The Incomplete Artist explores the arts and artists in a future world where many human functions have been outsourced to robots.
I received an advance review copy for free, and I am leaving this review voluntarily.
But the way he looked at my sculpture that night… I knew he’d lost all hope for me as a serious artist. He pitied me instead.”Philip Wyeth. The Incomplete Artist (Kindle Locations 2733-2734)
Philip Wyeth writes speculative stories exploring what happens when people get everything they want – politically, socially, and technologically.
He entertains with relatable characters, outrageous spectacles, and high-concept ideas.
Philip Wyeth are inspired by writers such as Heinrich von Kleist, Joseph Conrad, Len Deighton, etc. Fans of Harry Harrison, George Orwell, Neal Stephenson, etc., will enjoy his novels.
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The Incomplete Artist – Summary
Ashley Westgard – or Ash as she likes to be known – is a detective in the Jacksonville Police Corps. When attending a law enforcement charity event, she meets the charismatic Thomas Templeton. It is why she now finds herself at his arm, attending an artist ball – hosted by Movement 24 – at the Muir Gallery.
Put Ash soon finds herself back in her role as a detective when Stanley Bennett is found brutally murdered. With all the guests prohibited from leaving, Ash has to figure out who the killer is.
What did I like?
The Incomplete Artist is a futuristic novel placed in the year 2045. Art as we know it has ceased to exist. Since many things are now done by robots, any famous artwork from the past can be reproduced with 100% accuracy.
But is it truly art if there is no creativity and robots reproduces famous artworks from the past? It is the question at the heart of The Incomplete Artist.
Movement 24 is the soul child of Carmella Edelweiss, and its aim is to push back against robots in the art world. Their signature moves it to leave all their artworks unfinished since no robot can stop before completing what they are programmed to do.
“Consider,” the woman said patiently, “how the deliberately unfinished work can only be accomplished by a human being. No painting machine would ever think to stop before the programmed task was complete. So whenever you catch sight of an empty space or truncated appendage tonight, understand that this detail is a flag raised boldly in defense of the species itself.”Philip Wyeth. The Incomplete Artist (Kindle Locations 237-240)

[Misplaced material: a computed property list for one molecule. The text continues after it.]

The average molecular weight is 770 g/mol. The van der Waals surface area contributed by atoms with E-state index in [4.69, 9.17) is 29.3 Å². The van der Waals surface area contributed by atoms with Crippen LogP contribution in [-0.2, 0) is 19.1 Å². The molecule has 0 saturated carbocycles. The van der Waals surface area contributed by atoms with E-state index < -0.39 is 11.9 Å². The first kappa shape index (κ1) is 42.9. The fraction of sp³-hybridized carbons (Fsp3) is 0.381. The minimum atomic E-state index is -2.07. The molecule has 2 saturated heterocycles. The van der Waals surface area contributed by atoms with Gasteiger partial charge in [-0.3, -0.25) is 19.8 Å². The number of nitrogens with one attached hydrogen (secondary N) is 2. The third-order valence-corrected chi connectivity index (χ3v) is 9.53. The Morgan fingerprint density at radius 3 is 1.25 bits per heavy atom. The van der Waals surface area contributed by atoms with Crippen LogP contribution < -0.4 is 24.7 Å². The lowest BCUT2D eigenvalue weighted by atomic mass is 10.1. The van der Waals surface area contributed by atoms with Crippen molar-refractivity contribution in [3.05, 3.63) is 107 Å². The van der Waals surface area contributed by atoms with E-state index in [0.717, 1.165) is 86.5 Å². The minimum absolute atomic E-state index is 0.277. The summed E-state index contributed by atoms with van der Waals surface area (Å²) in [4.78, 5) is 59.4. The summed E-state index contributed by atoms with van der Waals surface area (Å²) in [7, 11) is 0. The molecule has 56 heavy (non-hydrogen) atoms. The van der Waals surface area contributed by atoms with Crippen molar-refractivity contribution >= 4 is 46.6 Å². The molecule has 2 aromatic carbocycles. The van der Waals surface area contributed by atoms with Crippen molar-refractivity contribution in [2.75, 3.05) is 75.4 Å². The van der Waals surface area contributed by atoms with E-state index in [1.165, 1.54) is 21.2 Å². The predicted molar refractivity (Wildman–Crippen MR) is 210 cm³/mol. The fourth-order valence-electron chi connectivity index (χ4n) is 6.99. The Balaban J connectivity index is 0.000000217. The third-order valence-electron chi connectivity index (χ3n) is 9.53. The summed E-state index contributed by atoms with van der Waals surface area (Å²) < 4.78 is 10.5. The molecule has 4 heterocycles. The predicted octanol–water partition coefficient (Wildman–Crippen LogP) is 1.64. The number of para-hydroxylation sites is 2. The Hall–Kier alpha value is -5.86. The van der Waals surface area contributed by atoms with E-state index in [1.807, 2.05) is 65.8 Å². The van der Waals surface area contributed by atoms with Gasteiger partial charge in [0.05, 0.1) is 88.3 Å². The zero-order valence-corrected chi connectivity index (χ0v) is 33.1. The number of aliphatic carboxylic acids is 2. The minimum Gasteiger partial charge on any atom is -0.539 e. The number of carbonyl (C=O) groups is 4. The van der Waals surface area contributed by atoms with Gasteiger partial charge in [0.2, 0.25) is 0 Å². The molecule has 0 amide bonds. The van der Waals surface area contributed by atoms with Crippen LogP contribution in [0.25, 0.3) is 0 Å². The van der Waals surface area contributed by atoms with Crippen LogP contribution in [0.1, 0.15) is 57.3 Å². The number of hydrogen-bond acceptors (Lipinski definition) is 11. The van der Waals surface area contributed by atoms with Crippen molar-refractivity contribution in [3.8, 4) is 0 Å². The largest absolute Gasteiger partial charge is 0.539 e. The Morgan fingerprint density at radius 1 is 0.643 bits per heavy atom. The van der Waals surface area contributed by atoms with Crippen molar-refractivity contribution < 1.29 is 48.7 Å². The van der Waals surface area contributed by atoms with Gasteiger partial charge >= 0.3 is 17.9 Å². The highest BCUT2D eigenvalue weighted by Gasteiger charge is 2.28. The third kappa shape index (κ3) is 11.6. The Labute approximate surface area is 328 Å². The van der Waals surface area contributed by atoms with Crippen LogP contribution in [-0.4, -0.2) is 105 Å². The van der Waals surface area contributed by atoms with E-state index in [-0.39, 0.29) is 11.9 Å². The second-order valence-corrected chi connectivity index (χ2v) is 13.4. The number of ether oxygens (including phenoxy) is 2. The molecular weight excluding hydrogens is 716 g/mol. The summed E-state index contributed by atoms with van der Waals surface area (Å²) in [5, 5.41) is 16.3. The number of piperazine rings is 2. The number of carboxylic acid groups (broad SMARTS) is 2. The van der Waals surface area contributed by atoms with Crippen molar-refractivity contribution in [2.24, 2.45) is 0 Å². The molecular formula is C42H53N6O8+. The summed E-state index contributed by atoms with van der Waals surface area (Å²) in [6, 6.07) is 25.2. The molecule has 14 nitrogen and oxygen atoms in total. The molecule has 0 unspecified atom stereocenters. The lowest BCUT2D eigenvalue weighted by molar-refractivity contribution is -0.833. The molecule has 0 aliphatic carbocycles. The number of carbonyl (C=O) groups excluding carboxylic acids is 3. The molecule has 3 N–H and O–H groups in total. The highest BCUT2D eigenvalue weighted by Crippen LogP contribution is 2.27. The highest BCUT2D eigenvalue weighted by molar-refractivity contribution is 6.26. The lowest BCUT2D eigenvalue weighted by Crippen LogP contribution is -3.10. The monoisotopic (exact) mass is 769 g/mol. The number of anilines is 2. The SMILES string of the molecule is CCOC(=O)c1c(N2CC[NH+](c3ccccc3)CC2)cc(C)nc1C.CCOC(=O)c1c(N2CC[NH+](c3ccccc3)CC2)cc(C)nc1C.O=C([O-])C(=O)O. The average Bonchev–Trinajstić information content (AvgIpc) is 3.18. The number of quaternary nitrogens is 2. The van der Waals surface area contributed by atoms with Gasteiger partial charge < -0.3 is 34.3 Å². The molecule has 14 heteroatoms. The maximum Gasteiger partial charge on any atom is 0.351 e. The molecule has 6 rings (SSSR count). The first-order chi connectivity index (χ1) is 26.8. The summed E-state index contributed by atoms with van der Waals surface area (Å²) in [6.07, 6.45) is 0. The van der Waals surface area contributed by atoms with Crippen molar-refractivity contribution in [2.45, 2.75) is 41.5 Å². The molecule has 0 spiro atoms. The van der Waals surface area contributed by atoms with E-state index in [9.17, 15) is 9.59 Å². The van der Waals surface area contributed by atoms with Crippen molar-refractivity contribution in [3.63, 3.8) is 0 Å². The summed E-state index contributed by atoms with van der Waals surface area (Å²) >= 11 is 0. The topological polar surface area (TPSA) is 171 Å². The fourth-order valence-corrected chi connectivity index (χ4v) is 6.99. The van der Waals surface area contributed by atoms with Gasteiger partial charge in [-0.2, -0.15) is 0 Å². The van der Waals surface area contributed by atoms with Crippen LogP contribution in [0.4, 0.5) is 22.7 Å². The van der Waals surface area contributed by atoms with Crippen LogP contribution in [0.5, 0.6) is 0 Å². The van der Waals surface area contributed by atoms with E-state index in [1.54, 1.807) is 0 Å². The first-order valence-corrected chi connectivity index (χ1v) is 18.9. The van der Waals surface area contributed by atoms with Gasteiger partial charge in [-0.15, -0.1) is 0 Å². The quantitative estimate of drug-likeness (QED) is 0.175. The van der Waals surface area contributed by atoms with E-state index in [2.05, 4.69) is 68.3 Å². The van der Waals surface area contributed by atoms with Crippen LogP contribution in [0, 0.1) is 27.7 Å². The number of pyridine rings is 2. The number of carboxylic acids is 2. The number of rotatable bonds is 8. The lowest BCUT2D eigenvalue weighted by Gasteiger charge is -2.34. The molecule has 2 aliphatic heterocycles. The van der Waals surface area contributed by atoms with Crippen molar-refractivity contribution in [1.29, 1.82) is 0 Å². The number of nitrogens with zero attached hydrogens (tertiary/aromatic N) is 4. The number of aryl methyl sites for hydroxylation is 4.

Philip Wyeth creates an Agatha Christie-style closed-room murder in The Incomplete Artist. Detective Ash is in attendance during the event, and she now is responsible for finding the culprit between the guest contained in the gallery.
I love the challenge Philip Wyeth creates for Ash, with the lack of video footage in the gallery itself. Thus she has to rely on witness interviews and video footage from the guest and outside the gallery to piece together the sequence of events leading to the murder.
And not so much?
The Incomplete Artist is low on action for a crime novel. There are only a few action scenes, and the narrative focuses mainly on exploring art in 2045 – real art created by humans instead of robots’ reproductions.
Should you read The Incomplete Artist
The Incomplete Artist is not a book for fans of action-packed novels. But neither is it intended to be. It aims to explore the arts and artists -who they are, their motivations, conflict, and competition in the art world, as a background to solving the murder of Stanley Bennett.
Overall, I did find The Incomplete Artist an enjoyable read with an intriguing premise. The dialogue-driven narrative will keep you reading as Ash questions various artists to learn more about the art world and the artist’s psyche.
Imagine living in 2045, when art has been reduced to reproducing artworks by robots. Would you join Movement 24 as pushback or follow Martha’s route – to lead the next phase of artistry by influencing the robots? We would love to hear from you. Would you please reply in the comments?
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12 March 2021
Text-to-Speech | Screen Reader | Enhanced Typesetting | Word Wise
Categories: Procedurals | Women Sleuths
Trigger Warnings: Violence | murder
Hi! I am Susan
Welcome to my adventure
Why Read or Rot?
I have started reading at the age of four. I can remember how I often read under the covers with a flashlight when I was supposed to sleep.
During my early school years, we visited the library once a week. I couldn’t pick out my new book fast enough! By the end of the period, I would have finished it already, leaving me with nothing to read for the rest of the week!
Growing up, Fridays was the highlight of my week. Dad would pack the whole family into the car, and off we go! You guessed right – to the library! We were a family of readers.
In my adult years, I’ve developed a variety of interests like technology, photography, gardening and even writing. But reading was and will always be a part of my life!
Reading for me is like breathing. If I cannot read, my soul will quietly rot away…